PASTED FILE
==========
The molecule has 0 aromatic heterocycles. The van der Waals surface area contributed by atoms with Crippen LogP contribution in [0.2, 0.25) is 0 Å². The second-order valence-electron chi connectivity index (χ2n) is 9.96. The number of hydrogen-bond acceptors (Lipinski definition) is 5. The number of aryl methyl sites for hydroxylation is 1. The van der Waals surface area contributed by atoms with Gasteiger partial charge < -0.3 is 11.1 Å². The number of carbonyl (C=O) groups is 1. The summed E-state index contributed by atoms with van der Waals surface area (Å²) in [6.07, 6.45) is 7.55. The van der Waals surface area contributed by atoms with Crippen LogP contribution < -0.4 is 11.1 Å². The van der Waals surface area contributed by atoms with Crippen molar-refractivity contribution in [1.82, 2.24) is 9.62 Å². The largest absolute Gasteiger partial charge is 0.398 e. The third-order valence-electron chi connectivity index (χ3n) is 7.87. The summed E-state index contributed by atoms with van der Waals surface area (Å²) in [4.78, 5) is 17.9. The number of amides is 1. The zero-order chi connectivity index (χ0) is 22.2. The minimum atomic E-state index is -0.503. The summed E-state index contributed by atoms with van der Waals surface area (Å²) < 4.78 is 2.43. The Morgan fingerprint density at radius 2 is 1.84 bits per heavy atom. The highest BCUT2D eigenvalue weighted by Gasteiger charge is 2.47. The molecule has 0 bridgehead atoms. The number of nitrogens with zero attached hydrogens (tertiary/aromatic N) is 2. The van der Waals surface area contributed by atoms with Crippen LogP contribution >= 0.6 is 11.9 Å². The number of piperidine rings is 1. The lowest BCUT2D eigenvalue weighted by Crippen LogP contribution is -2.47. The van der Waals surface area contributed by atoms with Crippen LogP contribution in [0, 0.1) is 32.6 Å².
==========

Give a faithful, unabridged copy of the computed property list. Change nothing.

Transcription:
The molecule has 0 aromatic heterocycles. The van der Waals surface area contributed by atoms with Crippen LogP contribution in [0.2, 0.25) is 0 Å². The second-order valence-electron chi connectivity index (χ2n) is 9.96. The number of hydrogen-bond acceptors (Lipinski definition) is 5. The number of aryl methyl sites for hydroxylation is 1. The van der Waals surface area contributed by atoms with Gasteiger partial charge < -0.3 is 11.1 Å². The number of carbonyl (C=O) groups is 1. The summed E-state index contributed by atoms with van der Waals surface area (Å²) in [6.07, 6.45) is 7.55. The van der Waals surface area contributed by atoms with Crippen LogP contribution < -0.4 is 11.1 Å². The van der Waals surface area contributed by atoms with Crippen molar-refractivity contribution in [1.82, 2.24) is 9.62 Å². The largest absolute Gasteiger partial charge is 0.398 e. The third-order valence-electron chi connectivity index (χ3n) is 7.87. The summed E-state index contributed by atoms with van der Waals surface area (Å²) in [4.78, 5) is 17.9. The number of amides is 1. The zero-order chi connectivity index (χ0) is 22.2. The minimum atomic E-state index is -0.503. The summed E-state index contributed by atoms with van der Waals surface area (Å²) < 4.78 is 2.43. The Morgan fingerprint density at radius 2 is 1.84 bits per heavy atom. The highest BCUT2D eigenvalue weighted by Gasteiger charge is 2.47. The molecule has 0 bridgehead atoms. The number of nitrogens with zero attached hydrogens (tertiary/aromatic N) is 2. The van der Waals surface area contributed by atoms with Crippen LogP contribution >= 0.6 is 11.9 Å². The number of piperidine rings is 1. The lowest BCUT2D eigenvalue weighted by Crippen LogP contribution is -2.47. The van der Waals surface area contributed by atoms with Crippen LogP contribution in [0, 0.1) is 32.6 Å².